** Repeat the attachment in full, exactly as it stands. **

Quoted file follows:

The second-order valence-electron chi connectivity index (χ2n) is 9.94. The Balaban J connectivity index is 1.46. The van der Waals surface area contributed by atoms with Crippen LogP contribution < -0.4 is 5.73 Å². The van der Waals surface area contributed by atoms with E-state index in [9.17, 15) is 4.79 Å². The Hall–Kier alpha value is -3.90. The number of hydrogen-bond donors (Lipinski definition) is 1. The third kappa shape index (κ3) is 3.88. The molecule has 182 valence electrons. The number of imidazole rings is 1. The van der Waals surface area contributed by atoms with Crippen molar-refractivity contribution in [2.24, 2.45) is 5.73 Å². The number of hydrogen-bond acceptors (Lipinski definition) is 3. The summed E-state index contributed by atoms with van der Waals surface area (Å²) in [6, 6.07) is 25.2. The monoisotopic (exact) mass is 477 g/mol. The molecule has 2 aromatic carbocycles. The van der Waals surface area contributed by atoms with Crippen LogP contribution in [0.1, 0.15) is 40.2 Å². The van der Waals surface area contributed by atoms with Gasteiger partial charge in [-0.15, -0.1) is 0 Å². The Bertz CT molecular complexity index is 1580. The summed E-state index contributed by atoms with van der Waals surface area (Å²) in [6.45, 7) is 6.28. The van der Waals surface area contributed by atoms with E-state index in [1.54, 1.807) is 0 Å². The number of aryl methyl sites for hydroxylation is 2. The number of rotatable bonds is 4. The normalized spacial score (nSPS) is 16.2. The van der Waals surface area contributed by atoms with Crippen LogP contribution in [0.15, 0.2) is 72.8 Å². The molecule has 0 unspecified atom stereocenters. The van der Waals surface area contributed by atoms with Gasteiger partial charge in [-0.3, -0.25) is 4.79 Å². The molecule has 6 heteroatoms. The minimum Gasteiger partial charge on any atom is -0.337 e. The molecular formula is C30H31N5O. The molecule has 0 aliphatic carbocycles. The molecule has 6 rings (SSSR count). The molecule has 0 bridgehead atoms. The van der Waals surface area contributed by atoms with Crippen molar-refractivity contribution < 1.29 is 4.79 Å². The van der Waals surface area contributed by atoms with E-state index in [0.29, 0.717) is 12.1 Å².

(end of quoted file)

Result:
The second-order valence-electron chi connectivity index (χ2n) is 9.94. The Balaban J connectivity index is 1.46. The van der Waals surface area contributed by atoms with Crippen LogP contribution < -0.4 is 5.73 Å². The van der Waals surface area contributed by atoms with E-state index in [9.17, 15) is 4.79 Å². The Hall–Kier alpha value is -3.90. The number of hydrogen-bond donors (Lipinski definition) is 1. The third kappa shape index (κ3) is 3.88. The molecule has 182 valence electrons. The number of imidazole rings is 1. The van der Waals surface area contributed by atoms with Crippen molar-refractivity contribution in [2.24, 2.45) is 5.73 Å². The number of hydrogen-bond acceptors (Lipinski definition) is 3. The summed E-state index contributed by atoms with van der Waals surface area (Å²) in [6, 6.07) is 25.2. The monoisotopic (exact) mass is 477 g/mol. The molecule has 2 aromatic carbocycles. The van der Waals surface area contributed by atoms with Crippen LogP contribution in [0.1, 0.15) is 40.2 Å². The van der Waals surface area contributed by atoms with Gasteiger partial charge in [-0.15, -0.1) is 0 Å². The Bertz CT molecular complexity index is 1580. The summed E-state index contributed by atoms with van der Waals surface area (Å²) in [6.45, 7) is 6.28. The van der Waals surface area contributed by atoms with E-state index in [1.54, 1.807) is 0 Å². The number of aryl methyl sites for hydroxylation is 2. The number of rotatable bonds is 4. The normalized spacial score (nSPS) is 16.2. The van der Waals surface area contributed by atoms with Crippen LogP contribution in [0.15, 0.2) is 72.8 Å². The molecule has 0 unspecified atom stereocenters. The van der Waals surface area contributed by atoms with Gasteiger partial charge in [-0.3, -0.25) is 4.79 Å². The molecule has 6 heteroatoms. The minimum Gasteiger partial charge on any atom is -0.337 e. The molecular formula is C30H31N5O. The molecule has 0 aliphatic carbocycles. The molecule has 6 rings (SSSR count). The molecule has 0 bridgehead atoms. The van der Waals surface area contributed by atoms with Crippen molar-refractivity contribution < 1.29 is 4.79 Å². The van der Waals surface area contributed by atoms with E-state index in [0.29, 0.717) is 12.1 Å².